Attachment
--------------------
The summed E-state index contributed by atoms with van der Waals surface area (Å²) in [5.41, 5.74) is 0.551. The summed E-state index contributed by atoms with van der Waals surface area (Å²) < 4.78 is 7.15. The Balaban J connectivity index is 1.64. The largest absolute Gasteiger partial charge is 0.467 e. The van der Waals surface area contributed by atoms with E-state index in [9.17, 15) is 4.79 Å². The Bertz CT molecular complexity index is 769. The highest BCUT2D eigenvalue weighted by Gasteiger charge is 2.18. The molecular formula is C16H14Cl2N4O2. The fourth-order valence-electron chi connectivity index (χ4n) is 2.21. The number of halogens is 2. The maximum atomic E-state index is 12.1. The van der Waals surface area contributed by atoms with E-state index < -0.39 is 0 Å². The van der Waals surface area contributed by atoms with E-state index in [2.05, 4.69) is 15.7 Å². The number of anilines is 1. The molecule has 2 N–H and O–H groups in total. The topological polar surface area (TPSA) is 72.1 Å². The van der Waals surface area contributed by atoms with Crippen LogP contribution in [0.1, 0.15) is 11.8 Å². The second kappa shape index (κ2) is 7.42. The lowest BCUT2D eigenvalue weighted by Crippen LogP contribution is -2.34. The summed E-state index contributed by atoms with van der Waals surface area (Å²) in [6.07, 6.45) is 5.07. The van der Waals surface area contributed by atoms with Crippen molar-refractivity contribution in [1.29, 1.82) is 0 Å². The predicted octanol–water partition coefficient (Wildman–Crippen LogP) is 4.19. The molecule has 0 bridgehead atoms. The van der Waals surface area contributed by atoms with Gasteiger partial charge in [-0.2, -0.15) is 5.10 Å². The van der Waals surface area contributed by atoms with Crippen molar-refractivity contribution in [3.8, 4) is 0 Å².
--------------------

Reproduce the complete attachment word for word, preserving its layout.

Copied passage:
The summed E-state index contributed by atoms with van der Waals surface area (Å²) in [5.41, 5.74) is 0.551. The summed E-state index contributed by atoms with van der Waals surface area (Å²) < 4.78 is 7.15. The Balaban J connectivity index is 1.64. The largest absolute Gasteiger partial charge is 0.467 e. The van der Waals surface area contributed by atoms with E-state index in [9.17, 15) is 4.79 Å². The Bertz CT molecular complexity index is 769. The highest BCUT2D eigenvalue weighted by Gasteiger charge is 2.18. The molecular formula is C16H14Cl2N4O2. The fourth-order valence-electron chi connectivity index (χ4n) is 2.21. The number of halogens is 2. The maximum atomic E-state index is 12.1. The van der Waals surface area contributed by atoms with E-state index < -0.39 is 0 Å². The van der Waals surface area contributed by atoms with E-state index in [2.05, 4.69) is 15.7 Å². The number of anilines is 1. The molecule has 2 N–H and O–H groups in total. The topological polar surface area (TPSA) is 72.1 Å². The van der Waals surface area contributed by atoms with Crippen LogP contribution in [0.1, 0.15) is 11.8 Å². The second kappa shape index (κ2) is 7.42. The lowest BCUT2D eigenvalue weighted by Crippen LogP contribution is -2.34. The summed E-state index contributed by atoms with van der Waals surface area (Å²) in [6.07, 6.45) is 5.07. The van der Waals surface area contributed by atoms with Crippen molar-refractivity contribution in [1.29, 1.82) is 0 Å². The predicted octanol–water partition coefficient (Wildman–Crippen LogP) is 4.19. The molecule has 0 bridgehead atoms. The van der Waals surface area contributed by atoms with Gasteiger partial charge in [-0.2, -0.15) is 5.10 Å². The van der Waals surface area contributed by atoms with Crippen molar-refractivity contribution in [3.8, 4) is 0 Å².